John Werner came across an interesting ad on Craigslist recently.
It seemed the makers of Monster Energy drink wanted to pay him $400 dollars a week to drive his pickup around, wrapped in their logo.
"It was fantastic," says Werner. "Right around the holidays, we could use the extra money."
But almost immediately there were warning signs.
They'd send him a check, but they needed him to wire a portion of it immediately to a third party, allegedly the graphic artist who would be putting the logo on his vehicle.
"The check was coming from someone else entirely, not Monster, not anybody associated with them. Just a third partner of theirs from out of town. I thought that sounded kind of funny."
So, he called Monster Energy. They had received calls like this before. It was, they assured him, a scam.
Armed with that information, Werner decided to see where it would lead.
Then he got a check, curiously drawn on a Dental supply company's account, sent priority mail from a New Jersey Wal-Mart.
His bank said they would have allowed him to deposit it, but once it bounced he would have been responsible for covering any withdrawals.
The scam artists followed up with a phone call wondering when the money would be sent to the artist. Werner put them off and never heard from them again.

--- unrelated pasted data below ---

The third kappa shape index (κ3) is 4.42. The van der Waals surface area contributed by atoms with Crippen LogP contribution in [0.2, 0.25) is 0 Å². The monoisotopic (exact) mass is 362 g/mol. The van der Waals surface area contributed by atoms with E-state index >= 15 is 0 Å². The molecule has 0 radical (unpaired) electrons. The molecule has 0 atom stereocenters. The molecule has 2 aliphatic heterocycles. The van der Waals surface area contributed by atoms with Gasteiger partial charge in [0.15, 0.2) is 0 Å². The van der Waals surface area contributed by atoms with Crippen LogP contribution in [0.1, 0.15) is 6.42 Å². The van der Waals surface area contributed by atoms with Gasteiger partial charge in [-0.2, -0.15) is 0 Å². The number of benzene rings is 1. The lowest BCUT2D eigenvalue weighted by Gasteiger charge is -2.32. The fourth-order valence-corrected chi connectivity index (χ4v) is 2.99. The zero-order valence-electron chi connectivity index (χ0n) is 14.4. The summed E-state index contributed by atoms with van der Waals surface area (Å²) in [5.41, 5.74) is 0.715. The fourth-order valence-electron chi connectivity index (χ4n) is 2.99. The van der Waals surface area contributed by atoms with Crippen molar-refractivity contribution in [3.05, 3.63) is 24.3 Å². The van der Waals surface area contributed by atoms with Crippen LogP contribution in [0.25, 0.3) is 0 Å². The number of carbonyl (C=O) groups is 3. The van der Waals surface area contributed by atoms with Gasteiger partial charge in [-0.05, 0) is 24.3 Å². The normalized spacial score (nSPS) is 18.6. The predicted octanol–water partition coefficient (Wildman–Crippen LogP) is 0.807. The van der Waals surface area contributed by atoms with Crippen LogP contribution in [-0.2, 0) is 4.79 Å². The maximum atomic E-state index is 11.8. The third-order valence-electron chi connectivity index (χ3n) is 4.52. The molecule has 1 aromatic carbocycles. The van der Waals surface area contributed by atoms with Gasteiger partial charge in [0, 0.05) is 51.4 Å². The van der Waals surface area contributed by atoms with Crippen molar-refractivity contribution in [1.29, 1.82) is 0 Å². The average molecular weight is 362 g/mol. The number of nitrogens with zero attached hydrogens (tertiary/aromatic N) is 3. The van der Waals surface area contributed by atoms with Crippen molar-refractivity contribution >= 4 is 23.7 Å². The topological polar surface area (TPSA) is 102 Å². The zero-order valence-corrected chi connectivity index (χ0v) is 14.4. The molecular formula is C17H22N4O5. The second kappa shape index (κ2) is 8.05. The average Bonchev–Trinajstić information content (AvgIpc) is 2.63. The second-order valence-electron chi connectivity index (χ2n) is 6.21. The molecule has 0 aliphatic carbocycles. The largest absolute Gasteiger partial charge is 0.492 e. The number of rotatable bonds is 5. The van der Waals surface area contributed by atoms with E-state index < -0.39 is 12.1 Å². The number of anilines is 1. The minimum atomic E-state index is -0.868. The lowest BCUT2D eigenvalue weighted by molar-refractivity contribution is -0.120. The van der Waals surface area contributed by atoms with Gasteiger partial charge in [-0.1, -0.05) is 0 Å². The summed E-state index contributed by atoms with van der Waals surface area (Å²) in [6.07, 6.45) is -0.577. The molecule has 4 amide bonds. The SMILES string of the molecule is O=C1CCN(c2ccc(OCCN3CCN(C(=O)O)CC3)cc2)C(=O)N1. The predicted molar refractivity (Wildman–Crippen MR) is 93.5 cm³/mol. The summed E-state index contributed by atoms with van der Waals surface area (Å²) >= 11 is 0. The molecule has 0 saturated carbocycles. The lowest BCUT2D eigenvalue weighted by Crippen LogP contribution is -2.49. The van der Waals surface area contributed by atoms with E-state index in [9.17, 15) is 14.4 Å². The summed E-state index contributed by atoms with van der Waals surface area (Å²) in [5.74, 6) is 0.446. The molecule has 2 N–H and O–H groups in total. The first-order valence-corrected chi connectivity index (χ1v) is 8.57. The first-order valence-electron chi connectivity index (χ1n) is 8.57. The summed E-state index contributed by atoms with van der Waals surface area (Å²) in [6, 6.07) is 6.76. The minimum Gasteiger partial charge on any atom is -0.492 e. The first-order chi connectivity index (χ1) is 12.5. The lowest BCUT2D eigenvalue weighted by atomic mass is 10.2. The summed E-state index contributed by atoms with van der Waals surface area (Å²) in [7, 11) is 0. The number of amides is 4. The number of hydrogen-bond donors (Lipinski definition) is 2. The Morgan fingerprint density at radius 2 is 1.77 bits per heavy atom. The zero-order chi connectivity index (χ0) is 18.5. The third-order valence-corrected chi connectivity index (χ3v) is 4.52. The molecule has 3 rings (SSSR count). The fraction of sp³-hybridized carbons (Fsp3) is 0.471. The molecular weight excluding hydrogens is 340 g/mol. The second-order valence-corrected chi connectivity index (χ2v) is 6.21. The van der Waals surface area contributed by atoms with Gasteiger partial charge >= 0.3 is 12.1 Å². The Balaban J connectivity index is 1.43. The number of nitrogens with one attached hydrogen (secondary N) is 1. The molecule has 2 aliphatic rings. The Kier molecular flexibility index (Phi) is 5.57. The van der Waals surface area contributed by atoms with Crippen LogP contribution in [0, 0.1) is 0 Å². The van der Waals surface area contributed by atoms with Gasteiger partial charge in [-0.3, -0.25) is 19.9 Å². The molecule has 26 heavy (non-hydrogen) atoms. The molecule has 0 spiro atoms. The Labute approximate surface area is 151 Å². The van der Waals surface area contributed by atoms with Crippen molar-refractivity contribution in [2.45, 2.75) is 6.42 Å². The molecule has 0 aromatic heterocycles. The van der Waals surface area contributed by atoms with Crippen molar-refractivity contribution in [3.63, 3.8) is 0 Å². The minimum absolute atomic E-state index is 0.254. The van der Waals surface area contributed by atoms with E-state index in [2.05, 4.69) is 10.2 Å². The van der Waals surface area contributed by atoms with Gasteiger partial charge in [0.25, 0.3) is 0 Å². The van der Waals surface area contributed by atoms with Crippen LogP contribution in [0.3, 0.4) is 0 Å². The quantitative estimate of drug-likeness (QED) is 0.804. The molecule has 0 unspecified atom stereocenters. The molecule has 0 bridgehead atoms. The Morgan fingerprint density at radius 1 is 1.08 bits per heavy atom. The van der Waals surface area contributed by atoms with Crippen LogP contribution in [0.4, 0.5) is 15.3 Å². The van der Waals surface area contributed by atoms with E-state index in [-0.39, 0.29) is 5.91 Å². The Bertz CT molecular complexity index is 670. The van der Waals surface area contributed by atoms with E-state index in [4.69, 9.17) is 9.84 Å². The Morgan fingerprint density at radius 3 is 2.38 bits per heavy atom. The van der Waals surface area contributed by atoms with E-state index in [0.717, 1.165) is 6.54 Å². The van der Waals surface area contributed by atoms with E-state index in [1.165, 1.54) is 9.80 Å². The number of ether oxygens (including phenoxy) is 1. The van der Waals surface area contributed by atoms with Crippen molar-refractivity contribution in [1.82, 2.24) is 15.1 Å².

And Werner decided others should know, so he called KOLO 8 News.
There are some clever twists to this scam.
First, this is a legitimate way for company's to get their brand before the public. There are lots of vehicles out there bearing logos, but they are almost always owned by the company. The is the only one in Reno with the Monster Energy logo is owned by the local distributor. The company does not solicit private vehicles for the same treatment.
And there was the fact that they weren't asking for any money from Werner, but if he'd followed through, after the check had proven bogus he would have been on the hook for the money sent to the third party.
"And that should be the catch," says Tim Johnston, the CEO of Reno's Better Business Bureau. "They're going to send you extra money so you can wire a portion of it elsewhere? Once you wire money, it's like cash. Consider it gone."
It is a familiar scam, easily researched on the internet and now it's surfaced here in Reno.
Werner didn't fall for it, but he and Johnston do have advice for anyone seeing this ad.
"If it sounds too good to be true. It really is too good to be true," says Werner. "If it's a national company call them up and check it out. They have people to answer these questions."
Today that same official looking ad is still posted on Craigslist.
These con artists are usually working from another state, even another country so they are hard to catch and prosecute, but there is a government website where you can learn more and file a complaint.